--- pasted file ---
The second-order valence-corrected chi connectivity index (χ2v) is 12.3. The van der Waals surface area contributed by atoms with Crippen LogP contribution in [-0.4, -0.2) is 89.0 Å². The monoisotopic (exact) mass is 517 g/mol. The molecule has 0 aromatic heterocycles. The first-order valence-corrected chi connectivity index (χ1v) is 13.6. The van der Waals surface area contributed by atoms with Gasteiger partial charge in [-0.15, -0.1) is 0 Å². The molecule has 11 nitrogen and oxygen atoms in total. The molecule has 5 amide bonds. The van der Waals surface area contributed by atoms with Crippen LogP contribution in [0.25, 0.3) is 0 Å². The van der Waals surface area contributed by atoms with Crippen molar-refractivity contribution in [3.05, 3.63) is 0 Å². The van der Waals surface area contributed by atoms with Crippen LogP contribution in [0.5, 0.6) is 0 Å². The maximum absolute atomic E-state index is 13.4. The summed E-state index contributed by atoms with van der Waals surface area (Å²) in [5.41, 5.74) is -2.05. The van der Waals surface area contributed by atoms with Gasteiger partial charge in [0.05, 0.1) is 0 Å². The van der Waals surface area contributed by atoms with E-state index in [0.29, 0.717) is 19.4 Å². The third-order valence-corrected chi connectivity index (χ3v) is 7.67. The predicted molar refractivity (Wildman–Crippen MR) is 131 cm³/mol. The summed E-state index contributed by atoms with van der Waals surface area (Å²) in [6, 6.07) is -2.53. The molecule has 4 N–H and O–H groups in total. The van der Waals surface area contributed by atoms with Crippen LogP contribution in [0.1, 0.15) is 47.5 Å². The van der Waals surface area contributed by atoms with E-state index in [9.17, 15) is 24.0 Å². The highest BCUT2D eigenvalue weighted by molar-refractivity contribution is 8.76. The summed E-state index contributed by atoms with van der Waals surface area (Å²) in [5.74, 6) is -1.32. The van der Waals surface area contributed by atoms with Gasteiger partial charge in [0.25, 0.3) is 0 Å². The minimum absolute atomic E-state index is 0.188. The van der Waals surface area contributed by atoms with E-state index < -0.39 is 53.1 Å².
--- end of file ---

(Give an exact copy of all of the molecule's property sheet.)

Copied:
The second-order valence-corrected chi connectivity index (χ2v) is 12.3. The van der Waals surface area contributed by atoms with Crippen LogP contribution in [-0.4, -0.2) is 89.0 Å². The monoisotopic (exact) mass is 517 g/mol. The molecule has 0 aromatic heterocycles. The first-order valence-corrected chi connectivity index (χ1v) is 13.6. The van der Waals surface area contributed by atoms with Gasteiger partial charge in [-0.15, -0.1) is 0 Å². The molecule has 11 nitrogen and oxygen atoms in total. The molecule has 5 amide bonds. The van der Waals surface area contributed by atoms with Crippen LogP contribution in [0.25, 0.3) is 0 Å². The van der Waals surface area contributed by atoms with Crippen molar-refractivity contribution in [3.05, 3.63) is 0 Å². The van der Waals surface area contributed by atoms with Crippen LogP contribution in [0.5, 0.6) is 0 Å². The maximum absolute atomic E-state index is 13.4. The summed E-state index contributed by atoms with van der Waals surface area (Å²) in [5.41, 5.74) is -2.05. The van der Waals surface area contributed by atoms with Gasteiger partial charge in [0.05, 0.1) is 0 Å². The van der Waals surface area contributed by atoms with E-state index in [0.29, 0.717) is 19.4 Å². The third-order valence-corrected chi connectivity index (χ3v) is 7.67. The predicted molar refractivity (Wildman–Crippen MR) is 131 cm³/mol. The summed E-state index contributed by atoms with van der Waals surface area (Å²) in [6, 6.07) is -2.53. The molecule has 4 N–H and O–H groups in total. The van der Waals surface area contributed by atoms with Crippen LogP contribution in [0.1, 0.15) is 47.5 Å². The van der Waals surface area contributed by atoms with E-state index in [9.17, 15) is 24.0 Å². The highest BCUT2D eigenvalue weighted by molar-refractivity contribution is 8.76. The summed E-state index contributed by atoms with van der Waals surface area (Å²) in [5.74, 6) is -1.32. The van der Waals surface area contributed by atoms with Gasteiger partial charge in [0.25, 0.3) is 0 Å². The minimum absolute atomic E-state index is 0.188. The van der Waals surface area contributed by atoms with E-state index < -0.39 is 53.1 Å².